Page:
MYSTERY: More than 200 get sick after swimming at Kitsap County lake


PORT ORCHARD, Wash -- A popular lake in Kitsap County will remain closed at least until Friday as public health officials investigate why hundreds of people reported coming down with a norovirus-type illness after swimming there.

The Kitsap Public Health District and Kitsap County Department of Parks and Recreation temporarily closed Horseshoe Lake County Park on Monday morning. Initially some 80 people had reported illnesses after swimming at the park, but that number has risen dramatically.

The Kitsap Public Health District said that as of 4 p.m. Tuesday, the Health District has received over 200 reports of people getting ill after swimming at Horseshoe Lake County Park between  last Thursday and Sunday.

"Based on interviews with affected people, the main symptoms being reporting are vomiting, diarrhea, and stomach cramps," the district said in a news release. "The onset of the illness is approximately four to 24 hours after swimming at the park, and the duration of the illness is approximately eight to 36 hours after the first signs of illness begin. Not all people who swam at the park during this period have become ill, and most of the people who were there have recovered."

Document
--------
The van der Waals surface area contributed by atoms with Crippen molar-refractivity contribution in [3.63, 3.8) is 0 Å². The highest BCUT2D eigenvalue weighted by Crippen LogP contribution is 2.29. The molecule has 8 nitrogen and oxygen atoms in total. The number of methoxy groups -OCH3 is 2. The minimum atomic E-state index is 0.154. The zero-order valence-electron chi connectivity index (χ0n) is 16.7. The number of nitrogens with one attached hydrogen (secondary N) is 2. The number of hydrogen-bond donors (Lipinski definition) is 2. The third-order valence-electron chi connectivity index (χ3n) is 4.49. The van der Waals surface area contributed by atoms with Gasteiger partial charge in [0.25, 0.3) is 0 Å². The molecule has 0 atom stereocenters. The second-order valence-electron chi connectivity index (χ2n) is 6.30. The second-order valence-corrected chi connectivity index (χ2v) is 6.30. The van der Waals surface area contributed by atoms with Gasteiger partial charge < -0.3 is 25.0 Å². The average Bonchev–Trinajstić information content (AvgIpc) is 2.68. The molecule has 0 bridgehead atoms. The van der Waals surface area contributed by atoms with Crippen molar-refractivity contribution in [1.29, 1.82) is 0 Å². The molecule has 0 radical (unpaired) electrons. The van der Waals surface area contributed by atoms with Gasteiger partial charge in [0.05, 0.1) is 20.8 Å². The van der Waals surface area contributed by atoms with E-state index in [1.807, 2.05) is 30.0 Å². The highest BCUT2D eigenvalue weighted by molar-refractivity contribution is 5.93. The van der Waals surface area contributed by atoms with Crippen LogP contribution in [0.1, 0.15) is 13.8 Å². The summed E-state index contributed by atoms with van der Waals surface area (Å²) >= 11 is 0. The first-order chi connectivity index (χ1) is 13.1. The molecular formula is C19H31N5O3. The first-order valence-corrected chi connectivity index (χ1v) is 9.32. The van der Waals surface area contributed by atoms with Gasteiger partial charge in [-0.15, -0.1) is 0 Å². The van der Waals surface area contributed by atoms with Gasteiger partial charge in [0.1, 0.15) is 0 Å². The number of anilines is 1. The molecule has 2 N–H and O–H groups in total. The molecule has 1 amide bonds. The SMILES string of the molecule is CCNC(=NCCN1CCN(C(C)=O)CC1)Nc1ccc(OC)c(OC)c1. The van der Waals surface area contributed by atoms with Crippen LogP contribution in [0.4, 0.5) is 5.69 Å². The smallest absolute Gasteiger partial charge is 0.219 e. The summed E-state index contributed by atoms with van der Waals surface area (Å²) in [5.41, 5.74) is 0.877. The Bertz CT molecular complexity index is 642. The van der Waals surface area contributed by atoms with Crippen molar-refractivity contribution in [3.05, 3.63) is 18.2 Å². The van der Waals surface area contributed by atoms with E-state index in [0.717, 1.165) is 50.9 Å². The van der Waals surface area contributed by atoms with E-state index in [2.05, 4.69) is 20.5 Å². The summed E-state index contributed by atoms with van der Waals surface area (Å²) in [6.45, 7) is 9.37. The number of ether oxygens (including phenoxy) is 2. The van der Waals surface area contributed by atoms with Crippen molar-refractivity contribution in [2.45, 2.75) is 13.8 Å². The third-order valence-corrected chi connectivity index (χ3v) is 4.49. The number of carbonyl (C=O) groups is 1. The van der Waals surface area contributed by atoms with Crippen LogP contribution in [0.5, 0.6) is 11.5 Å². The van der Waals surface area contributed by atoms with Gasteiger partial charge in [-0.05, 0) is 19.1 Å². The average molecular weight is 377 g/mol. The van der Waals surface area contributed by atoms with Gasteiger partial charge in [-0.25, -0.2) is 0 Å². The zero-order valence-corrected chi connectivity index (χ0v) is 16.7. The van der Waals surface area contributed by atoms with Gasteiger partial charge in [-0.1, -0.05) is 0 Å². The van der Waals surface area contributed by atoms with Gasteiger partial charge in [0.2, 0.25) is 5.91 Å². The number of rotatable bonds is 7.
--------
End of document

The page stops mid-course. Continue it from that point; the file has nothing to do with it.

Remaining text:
The district said, "At this point, bacteria do not appear to be the source of the illnesses. Lake water samples for E coli bacteria that were collected on Monday morning were well below health threat levels ... drinking water samples from the park were also within acceptable levels and came up negative for the presence of bacteria. Based on reported symptoms and onset/duration of illness, the Health District still believes that a virus is the likely source of the illnesses."

Tests show bacteria levels in the lake are well below closure levels, the district said. Health officials say this supports their working theory that some kind of virus is causing the illnesses.

"With the help of the Centers for Disease Control in Atlanta, Georgia, the Health District will be collecting additional water samples from the park’s swimming area to be analyzed for viruses at the federal CDC laboratory," it said.